My Lords, I shall speak to Amendment 22 but, before doing so, I should like to support the noble Baroness, Lady Quin. I knew little about Northumbrian pipes until she spoke in Committee but her amendment seems entirely reasonable and I really hope that the Government will support it.
As I did in Committee, I declare an interest in that my family’s collection of works of art includes many items containing ivory but, as I also said in Committee, this is really a non-interest as I have no interest whatever in selling any of those items. However, the main point of the Bill, which I think we all support, is to try to protect elephants. I therefore completely support it and am very persuaded by what the noble Lord, Lord Hague, said in respect of Amendment 1. I agree with him that to exclude exports from the Bill would undermine some of its objectives and am very pleased that the noble Lord, Lord Cormack, withdrew that amendment.
However, I say to the Government that some of the restrictions on the exemptions are too restrictive. Amendment 22, which I am speaking to, has great substance and we should support it. After all, the Government have accepted the principle that portrait miniatures should be exempt. As we all know, they are painted on a tiny sliver of ivory. In no way does the value of a portrait miniature consist of its ivory content; it is in the quality of the painting or the identity of the sitter. Therefore, one really cannot pretend that it is a significant factor that so many portrait miniatures are painted on ivory.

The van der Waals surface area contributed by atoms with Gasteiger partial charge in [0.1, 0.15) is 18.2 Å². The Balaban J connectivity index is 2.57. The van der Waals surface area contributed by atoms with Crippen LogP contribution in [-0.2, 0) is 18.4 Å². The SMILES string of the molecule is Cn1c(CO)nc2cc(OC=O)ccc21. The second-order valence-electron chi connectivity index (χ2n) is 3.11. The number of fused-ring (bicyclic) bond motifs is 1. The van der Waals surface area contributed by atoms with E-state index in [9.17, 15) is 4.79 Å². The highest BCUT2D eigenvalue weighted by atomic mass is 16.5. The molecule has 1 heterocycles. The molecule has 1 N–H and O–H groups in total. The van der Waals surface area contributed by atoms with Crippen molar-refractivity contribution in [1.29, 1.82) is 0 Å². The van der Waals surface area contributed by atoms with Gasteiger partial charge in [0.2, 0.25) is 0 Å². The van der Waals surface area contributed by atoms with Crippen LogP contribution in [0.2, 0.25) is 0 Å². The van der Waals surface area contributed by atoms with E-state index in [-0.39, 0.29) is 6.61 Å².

The Government, therefore, have rightly accepted this principle. However, it is so surprising that they then restrict this to miniatures with an area of 320 square centimetres. I think I remember the noble Lord, Lord Gardiner, in replying in Committee, saying that this restriction would capture 90% to 95% of miniatures. I have to say to the Government that if you accept the principle of exempting miniatures but wish to capture only 90% to 95%, why not exempt all portrait miniatures? That seems logical and I cannot imagine that it creates a loophole that would give any concern to all of us who support this Bill.
That is really the main thrust of what I wanted to say. I really hope the Government will think again on the matter. I am minded to support a number of other amendments about percentage of content and other matters, which seem to make the Bill a little more flexible. It will be easier to establish that an object is exempt if we do not define the percentage of ivory content too narrowly. Therefore, I hope some of these other amendments will be put to the vote.